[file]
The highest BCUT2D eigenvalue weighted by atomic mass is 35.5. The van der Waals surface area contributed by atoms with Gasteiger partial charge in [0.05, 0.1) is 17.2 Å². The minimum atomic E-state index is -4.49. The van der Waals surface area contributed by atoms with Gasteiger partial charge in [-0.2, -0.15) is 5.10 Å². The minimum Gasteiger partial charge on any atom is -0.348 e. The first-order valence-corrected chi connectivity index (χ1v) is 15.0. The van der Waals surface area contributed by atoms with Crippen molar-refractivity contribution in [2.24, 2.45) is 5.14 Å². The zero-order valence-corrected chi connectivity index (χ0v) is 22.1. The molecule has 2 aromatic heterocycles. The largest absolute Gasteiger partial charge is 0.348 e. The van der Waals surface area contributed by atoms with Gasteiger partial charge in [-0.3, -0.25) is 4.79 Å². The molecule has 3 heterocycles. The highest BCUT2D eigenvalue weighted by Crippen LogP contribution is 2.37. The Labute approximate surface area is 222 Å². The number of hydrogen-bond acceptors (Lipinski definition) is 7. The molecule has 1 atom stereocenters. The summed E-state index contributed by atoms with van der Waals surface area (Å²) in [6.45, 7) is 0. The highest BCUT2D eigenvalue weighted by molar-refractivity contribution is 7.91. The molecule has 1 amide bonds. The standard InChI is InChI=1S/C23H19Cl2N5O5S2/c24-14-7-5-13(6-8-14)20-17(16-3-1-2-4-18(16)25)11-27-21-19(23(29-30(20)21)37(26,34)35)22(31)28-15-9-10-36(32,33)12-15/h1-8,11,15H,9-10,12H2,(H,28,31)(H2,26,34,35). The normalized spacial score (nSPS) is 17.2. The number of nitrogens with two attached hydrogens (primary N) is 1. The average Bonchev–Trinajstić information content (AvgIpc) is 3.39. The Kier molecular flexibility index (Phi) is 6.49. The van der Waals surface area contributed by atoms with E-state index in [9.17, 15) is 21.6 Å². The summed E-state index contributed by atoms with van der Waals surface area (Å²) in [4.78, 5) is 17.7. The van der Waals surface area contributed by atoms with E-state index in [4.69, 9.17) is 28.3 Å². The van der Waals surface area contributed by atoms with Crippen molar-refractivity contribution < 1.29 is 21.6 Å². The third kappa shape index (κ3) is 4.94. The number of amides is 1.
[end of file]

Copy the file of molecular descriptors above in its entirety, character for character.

The highest BCUT2D eigenvalue weighted by atomic mass is 35.5. The van der Waals surface area contributed by atoms with Gasteiger partial charge in [0.05, 0.1) is 17.2 Å². The minimum atomic E-state index is -4.49. The van der Waals surface area contributed by atoms with Gasteiger partial charge in [-0.2, -0.15) is 5.10 Å². The minimum Gasteiger partial charge on any atom is -0.348 e. The first-order valence-corrected chi connectivity index (χ1v) is 15.0. The van der Waals surface area contributed by atoms with Crippen molar-refractivity contribution in [2.24, 2.45) is 5.14 Å². The zero-order valence-corrected chi connectivity index (χ0v) is 22.1. The molecule has 2 aromatic heterocycles. The largest absolute Gasteiger partial charge is 0.348 e. The van der Waals surface area contributed by atoms with Gasteiger partial charge in [-0.3, -0.25) is 4.79 Å². The molecule has 3 heterocycles. The highest BCUT2D eigenvalue weighted by Crippen LogP contribution is 2.37. The Labute approximate surface area is 222 Å². The number of hydrogen-bond acceptors (Lipinski definition) is 7. The molecule has 1 atom stereocenters. The summed E-state index contributed by atoms with van der Waals surface area (Å²) in [6.45, 7) is 0. The highest BCUT2D eigenvalue weighted by molar-refractivity contribution is 7.91. The molecule has 1 amide bonds. The standard InChI is InChI=1S/C23H19Cl2N5O5S2/c24-14-7-5-13(6-8-14)20-17(16-3-1-2-4-18(16)25)11-27-21-19(23(29-30(20)21)37(26,34)35)22(31)28-15-9-10-36(32,33)12-15/h1-8,11,15H,9-10,12H2,(H,28,31)(H2,26,34,35). The normalized spacial score (nSPS) is 17.2. The number of nitrogens with two attached hydrogens (primary N) is 1. The average Bonchev–Trinajstić information content (AvgIpc) is 3.39. The Kier molecular flexibility index (Phi) is 6.49. The van der Waals surface area contributed by atoms with E-state index in [9.17, 15) is 21.6 Å². The summed E-state index contributed by atoms with van der Waals surface area (Å²) in [4.78, 5) is 17.7. The van der Waals surface area contributed by atoms with E-state index in [4.69, 9.17) is 28.3 Å². The van der Waals surface area contributed by atoms with Crippen molar-refractivity contribution < 1.29 is 21.6 Å². The third kappa shape index (κ3) is 4.94. The number of amides is 1.